+
3 Tutorials that teach APA Format: Annotated Bibliographies
Take your pick:
APA Format: Annotated Bibliographies

APA Format: Annotated Bibliographies

Rating:
Rating
(0)
Author: Sydney Bauer
Description:
This lesson goes over the format for an APA annotated bibliography.
(more)
See More
Try a College Course Free

Sophia’s self-paced online courses are a great way to save time and money as you earn credits eligible for transfer to over 2,000 colleges and universities.*

Begin Free Trial
No credit card required

25 Sophia partners guarantee credit transfer.

221 Institutions have accepted or given pre-approval for credit transfer.

* The American Council on Education's College Credit Recommendation Service (ACE Credit®) has evaluated and recommended college credit for 20 of Sophia’s online courses. More than 2,000 colleges and universities consider ACE CREDIT recommendations in determining the applicability to their course and degree programs.

Tutorial

 

An Annotated Bibliography provides additional information (such as summary or evaluation) for each source listed. Composing an annotated bibliography helps students learn about and explore their research topics, create connections between sources, and synthesize the information. Additionally, an annotated bibliography helps other researchers who are interested in the topic or conducting their own research on it.
Depending on the requirements for the assignment or writing situation, an annotated bibliography will include one, two, or all of the following after each bibliographic citation or entry:
 
  • A Summary of the source’s main topic. This includes the author’s perspectives, ideas, and the main points he or she makes.
  • An Evaluation of the source, which usually responds to the following questions: How useful was the source? Was the source up to date, or have advances in the field made the information out dated or obsolete? How does this source compare to other sources on the same topic?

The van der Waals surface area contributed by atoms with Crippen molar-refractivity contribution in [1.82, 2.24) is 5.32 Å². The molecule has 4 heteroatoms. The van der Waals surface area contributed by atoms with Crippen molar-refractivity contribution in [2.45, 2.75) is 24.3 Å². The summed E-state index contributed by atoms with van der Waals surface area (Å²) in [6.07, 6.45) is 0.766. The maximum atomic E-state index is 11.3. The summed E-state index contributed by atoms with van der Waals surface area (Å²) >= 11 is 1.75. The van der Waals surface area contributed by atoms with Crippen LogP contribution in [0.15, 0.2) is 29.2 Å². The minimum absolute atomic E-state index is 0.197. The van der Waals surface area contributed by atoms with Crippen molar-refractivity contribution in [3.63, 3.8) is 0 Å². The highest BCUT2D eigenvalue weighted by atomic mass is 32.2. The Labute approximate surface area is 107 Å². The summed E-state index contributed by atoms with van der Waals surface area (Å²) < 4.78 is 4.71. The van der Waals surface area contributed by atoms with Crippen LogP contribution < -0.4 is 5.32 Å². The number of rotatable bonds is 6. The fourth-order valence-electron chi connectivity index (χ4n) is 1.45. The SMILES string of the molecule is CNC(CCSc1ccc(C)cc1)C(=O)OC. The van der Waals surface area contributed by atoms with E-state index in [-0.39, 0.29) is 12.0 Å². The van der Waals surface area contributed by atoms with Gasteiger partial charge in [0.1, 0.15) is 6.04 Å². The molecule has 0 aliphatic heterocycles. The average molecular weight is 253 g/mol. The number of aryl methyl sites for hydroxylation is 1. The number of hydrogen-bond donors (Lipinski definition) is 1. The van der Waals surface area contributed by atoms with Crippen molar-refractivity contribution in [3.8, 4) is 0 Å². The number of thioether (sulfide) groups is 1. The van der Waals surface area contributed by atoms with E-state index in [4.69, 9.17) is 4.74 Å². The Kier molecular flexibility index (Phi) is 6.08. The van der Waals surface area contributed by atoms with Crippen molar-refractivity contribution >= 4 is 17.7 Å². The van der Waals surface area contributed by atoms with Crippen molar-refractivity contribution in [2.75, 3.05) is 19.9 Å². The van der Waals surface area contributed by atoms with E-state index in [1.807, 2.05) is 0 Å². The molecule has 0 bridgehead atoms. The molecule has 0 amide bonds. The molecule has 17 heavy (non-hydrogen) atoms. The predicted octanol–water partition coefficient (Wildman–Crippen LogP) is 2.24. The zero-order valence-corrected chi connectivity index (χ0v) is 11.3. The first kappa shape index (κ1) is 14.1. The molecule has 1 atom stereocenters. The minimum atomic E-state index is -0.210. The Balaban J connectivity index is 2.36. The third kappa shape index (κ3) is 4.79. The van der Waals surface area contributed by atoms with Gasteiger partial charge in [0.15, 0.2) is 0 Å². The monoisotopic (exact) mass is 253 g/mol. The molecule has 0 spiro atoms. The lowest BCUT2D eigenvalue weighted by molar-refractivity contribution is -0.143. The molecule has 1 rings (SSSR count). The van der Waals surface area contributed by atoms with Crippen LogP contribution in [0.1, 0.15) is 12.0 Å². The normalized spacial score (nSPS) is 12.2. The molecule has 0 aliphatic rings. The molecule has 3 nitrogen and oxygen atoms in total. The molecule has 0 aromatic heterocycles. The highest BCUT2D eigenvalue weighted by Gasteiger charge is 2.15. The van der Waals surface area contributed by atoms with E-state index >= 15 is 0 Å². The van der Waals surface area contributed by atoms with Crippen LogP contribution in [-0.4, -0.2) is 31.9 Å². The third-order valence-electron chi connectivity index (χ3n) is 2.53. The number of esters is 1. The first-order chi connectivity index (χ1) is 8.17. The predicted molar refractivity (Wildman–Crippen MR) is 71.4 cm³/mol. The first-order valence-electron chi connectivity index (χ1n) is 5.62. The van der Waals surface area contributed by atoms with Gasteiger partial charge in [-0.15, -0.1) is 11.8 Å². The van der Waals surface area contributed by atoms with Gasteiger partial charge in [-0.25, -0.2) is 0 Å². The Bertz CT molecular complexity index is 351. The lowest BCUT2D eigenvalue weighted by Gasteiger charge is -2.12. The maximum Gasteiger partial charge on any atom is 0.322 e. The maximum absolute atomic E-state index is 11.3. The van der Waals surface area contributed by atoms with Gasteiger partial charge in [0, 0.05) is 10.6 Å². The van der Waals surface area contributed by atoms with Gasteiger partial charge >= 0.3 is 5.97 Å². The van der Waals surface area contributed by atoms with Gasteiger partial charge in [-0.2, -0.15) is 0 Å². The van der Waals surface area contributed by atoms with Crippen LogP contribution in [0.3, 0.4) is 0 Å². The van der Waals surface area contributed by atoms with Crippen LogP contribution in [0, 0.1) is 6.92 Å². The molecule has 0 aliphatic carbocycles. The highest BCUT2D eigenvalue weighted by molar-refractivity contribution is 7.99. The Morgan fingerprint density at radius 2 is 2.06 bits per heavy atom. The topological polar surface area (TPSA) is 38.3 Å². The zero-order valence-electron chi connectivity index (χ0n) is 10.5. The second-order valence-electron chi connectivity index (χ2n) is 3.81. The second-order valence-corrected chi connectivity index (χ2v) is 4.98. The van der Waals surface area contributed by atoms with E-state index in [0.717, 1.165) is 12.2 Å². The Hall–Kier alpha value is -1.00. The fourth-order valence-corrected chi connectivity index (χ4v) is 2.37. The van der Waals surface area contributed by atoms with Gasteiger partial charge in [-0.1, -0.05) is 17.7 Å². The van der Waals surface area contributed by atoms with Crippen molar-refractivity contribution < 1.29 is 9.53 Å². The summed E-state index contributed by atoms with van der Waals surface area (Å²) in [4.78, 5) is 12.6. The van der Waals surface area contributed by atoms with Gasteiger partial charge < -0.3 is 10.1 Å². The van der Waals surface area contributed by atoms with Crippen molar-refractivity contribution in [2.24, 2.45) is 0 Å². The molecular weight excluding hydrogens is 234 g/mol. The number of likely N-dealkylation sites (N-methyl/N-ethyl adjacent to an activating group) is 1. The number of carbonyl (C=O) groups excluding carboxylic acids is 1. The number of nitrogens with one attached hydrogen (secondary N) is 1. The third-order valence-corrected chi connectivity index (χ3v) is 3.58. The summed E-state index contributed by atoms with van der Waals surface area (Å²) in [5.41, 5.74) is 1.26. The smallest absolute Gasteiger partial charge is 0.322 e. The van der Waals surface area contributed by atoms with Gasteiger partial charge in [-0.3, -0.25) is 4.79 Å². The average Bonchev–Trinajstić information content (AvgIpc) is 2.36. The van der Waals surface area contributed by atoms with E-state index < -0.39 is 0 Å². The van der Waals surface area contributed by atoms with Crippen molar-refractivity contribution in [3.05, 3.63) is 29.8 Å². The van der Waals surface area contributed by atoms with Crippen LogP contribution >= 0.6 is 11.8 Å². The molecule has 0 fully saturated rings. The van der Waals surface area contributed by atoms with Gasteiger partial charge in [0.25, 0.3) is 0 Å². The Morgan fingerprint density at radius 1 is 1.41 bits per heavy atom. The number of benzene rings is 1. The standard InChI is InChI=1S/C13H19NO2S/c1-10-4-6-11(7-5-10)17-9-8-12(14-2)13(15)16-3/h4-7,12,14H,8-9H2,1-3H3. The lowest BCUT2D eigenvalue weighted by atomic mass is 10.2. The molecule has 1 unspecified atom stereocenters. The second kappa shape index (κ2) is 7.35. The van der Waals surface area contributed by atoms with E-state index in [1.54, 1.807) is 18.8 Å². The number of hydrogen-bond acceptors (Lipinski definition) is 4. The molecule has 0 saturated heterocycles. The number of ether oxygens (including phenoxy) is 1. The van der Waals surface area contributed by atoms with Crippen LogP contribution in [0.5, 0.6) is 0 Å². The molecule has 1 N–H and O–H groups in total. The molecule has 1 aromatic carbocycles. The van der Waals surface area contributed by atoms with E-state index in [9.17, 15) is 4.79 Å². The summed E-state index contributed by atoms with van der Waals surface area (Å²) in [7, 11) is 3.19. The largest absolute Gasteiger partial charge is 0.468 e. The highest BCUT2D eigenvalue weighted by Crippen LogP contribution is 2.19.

• A Reflection on how the source fits with your research topic, question, and focus. The reflection is where the writer can connect the individual source to his or her overall research, the writing process, and the progression of his or her ideas.
 
The length of the summary, evaluation, and reflection will vary depending on the depth of the paper and the requirements of the assignment. Usually, each component receives a couple sentences, but they do not all need to be the same length, nor do they all need to be included. If the focus of the assigned annotated bibliography is the types of sources, then the summary and evaluation will be longer and more in-depth. If the focus is to synthesize the information (or internalize and process the ideas), then the evaluation and reflection will be longer and more in-depth.
 
An Annotated Bibliography in APA format will list the sources in alphabetical order according to the author's last name. Multiple works by the same author (or authors with the exact same name) are arranged in chronological order by publication date (the earliest appearing first). 
 
The publication information from each source should be formatted according to the APA guidelines and the type of source it is (book, website, magazine, article, etc.). 
 
The entries use a hanging indent: first line flush with the left margin and any following lines are indented 1/2" or five spaces. The additional information provided for each entry then appears in paragraph form beneath its corresponding entry. 
 
 
Let's look at an example: 
 
Notice how the annotation in this entry is tailored to fit the assignment. 
 
Let's look at another example: 
Notice that the entry for this particular annotated bibliography is tailored for the assignment. The annotations are longer and more in-depth, taking up a page each. The student has included a detailed summary of the source and then uses the "Further Ideas" section to discuss some of the larger applications of this source. 

Source: Images courtesy of Conan Kmeicik